Societe Generale, France's third-largest bank, said it may sell up to a third of its equity and property holdings in a move analysts said was designed to raise cash for an acquisition.
"When a bank has a relatively high level of equity capital, it is not unwise for it to look at ways of putting that capital to better use," said Michel Thibout, the bank's chief spokesman.
A top Societe Generale official was quoted in a British newspaper saying that the bank's long-range plans include the acquisition of small U.S. and Asian institutions.
Societe Generale, one of France's most profitable banks, has about $4.17 billion in equity investments and another $2.39 billion in property investments. Shedding a third of each portfolio would raise as much as $2.29 billion.
Mr. Thibout did not rule out using the cash for acquisitions to improve the bank's return on equity, which, at 7.70% in 1995, lagged behind the 8.37% posted by Credit Commercial de France, another profitable French lender.
The unrealized gain in the bank's stock portfolio fell from $1.02 billion, or 19.6%, at the end of June, to $624 million, or 12%, at the end of August, bank figures show.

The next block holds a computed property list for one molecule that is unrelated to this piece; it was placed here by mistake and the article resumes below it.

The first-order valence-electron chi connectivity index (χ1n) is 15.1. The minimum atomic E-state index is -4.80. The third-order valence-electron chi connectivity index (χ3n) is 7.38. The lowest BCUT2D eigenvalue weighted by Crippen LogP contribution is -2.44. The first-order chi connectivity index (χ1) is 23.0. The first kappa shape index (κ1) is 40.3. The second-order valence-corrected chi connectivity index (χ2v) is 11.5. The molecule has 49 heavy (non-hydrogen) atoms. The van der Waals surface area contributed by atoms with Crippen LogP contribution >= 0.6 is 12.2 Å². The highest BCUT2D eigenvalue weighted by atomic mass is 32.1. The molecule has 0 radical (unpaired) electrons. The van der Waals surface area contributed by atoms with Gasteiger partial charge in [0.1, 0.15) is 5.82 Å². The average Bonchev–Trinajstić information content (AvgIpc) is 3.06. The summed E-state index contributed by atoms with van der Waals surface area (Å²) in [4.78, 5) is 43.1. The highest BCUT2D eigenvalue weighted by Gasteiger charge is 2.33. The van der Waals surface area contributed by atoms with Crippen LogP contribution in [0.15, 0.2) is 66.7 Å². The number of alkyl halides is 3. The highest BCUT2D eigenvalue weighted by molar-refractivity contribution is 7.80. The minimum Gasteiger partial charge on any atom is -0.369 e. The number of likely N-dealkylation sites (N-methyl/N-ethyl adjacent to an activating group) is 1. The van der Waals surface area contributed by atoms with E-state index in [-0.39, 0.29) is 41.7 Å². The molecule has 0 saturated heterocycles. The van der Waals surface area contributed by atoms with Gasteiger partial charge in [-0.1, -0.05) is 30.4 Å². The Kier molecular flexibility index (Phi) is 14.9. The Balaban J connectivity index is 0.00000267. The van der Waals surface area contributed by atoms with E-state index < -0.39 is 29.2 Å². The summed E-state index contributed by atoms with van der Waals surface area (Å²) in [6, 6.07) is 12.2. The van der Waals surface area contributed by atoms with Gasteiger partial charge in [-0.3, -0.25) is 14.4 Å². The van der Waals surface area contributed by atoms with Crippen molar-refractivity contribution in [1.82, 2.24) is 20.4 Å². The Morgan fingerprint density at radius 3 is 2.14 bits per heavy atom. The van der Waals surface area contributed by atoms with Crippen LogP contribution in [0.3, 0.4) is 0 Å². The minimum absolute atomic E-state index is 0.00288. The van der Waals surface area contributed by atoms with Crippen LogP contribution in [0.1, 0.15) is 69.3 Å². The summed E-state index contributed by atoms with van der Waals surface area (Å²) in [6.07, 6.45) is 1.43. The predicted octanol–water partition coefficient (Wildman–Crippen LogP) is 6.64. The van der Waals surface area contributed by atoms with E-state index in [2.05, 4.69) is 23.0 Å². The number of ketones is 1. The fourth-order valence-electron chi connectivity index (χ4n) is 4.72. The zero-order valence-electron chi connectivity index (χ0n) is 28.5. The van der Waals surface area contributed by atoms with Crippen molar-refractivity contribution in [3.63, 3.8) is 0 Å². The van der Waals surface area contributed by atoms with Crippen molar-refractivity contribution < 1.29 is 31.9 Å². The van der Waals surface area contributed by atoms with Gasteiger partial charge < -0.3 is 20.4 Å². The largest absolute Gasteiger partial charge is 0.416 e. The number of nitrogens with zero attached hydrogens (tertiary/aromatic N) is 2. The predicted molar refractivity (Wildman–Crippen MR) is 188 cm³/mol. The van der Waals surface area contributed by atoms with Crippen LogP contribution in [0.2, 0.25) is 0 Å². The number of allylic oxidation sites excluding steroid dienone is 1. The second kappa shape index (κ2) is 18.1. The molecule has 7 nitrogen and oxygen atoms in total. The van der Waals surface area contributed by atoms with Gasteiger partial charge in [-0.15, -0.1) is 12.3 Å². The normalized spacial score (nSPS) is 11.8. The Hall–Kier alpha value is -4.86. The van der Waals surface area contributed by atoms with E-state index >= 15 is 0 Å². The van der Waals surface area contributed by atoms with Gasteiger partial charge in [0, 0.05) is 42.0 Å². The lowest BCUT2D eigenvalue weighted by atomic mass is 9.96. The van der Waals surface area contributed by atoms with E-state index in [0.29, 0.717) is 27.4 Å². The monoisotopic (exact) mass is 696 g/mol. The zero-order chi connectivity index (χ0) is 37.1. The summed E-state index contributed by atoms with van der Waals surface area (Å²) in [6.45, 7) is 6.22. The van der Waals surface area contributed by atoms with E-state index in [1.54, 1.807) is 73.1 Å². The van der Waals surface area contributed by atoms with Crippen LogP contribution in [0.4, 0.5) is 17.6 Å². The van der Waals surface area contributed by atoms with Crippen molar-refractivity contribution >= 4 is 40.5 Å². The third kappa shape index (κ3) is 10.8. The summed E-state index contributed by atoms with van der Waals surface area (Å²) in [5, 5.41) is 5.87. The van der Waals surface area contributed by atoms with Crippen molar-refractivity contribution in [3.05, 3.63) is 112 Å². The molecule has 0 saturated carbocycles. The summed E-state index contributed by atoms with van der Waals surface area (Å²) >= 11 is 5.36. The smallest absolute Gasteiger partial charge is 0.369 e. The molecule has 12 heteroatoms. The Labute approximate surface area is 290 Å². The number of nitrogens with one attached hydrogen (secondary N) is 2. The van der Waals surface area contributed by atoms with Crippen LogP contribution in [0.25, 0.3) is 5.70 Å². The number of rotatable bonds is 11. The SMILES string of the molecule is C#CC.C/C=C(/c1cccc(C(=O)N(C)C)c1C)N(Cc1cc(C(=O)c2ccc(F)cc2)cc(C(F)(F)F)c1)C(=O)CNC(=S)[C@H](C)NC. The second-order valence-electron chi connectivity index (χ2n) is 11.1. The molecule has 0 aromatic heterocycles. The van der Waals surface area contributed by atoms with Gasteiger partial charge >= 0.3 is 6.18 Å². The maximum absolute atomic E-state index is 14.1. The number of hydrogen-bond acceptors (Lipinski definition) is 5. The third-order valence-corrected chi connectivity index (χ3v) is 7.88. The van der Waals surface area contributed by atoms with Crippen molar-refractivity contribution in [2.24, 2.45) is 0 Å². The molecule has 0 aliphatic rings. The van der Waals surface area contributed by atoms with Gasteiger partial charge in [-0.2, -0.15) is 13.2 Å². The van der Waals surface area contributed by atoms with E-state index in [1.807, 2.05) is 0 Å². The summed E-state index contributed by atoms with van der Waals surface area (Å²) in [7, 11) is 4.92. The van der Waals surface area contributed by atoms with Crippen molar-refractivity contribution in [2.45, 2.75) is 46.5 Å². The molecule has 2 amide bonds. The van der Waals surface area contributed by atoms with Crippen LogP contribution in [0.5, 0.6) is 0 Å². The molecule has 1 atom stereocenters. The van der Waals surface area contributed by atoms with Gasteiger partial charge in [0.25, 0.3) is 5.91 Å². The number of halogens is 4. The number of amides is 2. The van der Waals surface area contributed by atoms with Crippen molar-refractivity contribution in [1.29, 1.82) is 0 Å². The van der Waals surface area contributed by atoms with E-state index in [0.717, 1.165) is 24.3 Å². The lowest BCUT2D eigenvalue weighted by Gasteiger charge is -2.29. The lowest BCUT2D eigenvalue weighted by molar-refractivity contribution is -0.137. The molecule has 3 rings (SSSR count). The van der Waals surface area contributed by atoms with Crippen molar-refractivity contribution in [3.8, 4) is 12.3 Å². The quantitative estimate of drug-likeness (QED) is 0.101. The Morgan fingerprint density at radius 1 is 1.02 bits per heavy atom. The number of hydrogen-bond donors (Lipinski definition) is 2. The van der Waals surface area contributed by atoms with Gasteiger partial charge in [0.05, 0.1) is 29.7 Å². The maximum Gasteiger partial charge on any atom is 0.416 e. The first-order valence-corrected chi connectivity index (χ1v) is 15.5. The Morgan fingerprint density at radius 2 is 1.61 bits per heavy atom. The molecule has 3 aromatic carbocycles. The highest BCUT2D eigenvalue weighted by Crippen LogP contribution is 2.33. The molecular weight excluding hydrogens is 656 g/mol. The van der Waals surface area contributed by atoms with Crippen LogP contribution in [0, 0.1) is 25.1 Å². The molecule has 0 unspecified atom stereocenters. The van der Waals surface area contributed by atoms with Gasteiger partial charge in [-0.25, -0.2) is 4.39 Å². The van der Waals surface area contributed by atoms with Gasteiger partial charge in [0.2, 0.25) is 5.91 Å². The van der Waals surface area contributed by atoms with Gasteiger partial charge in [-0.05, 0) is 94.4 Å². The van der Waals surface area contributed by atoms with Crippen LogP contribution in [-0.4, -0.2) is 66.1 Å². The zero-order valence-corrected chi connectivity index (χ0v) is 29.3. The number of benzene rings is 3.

Analysts said the sales would make sense and likely pave the way for Societe Generale to buy another bank. It is bidding an estimated $1.16 billion for a majority stake in CIC, now controlled by the French government. A decision is due by the end of December.
"There's no point in tying up capital in real estate or in a share portfolio when you've got other irons in the fire," said Patrick Louah, a banking analyst with CPR Finance in Paris.
The bank's executives have made no secret of plans to embark on a shopping spree.
Societe Generale's second in command, Daniel Bouton, told a newspaper in the United Kingdom earlier this month that the bank may sell some shares in its industrial portfolio to finance future acquisitions.
Though no major acquisitions are planned soon, Mr. Bouton said, the aim is to purchase small institutions in the United States and Asia.
Asked whether share and property sales were designed to raise cash for purchasing CIC, Mr. Thibout pointed out that a decision on those sales is due next year, when the deadline for committing to such a purchase will have expired.
In the first half, Societe Generale's earnings rose 21%, to $531 million.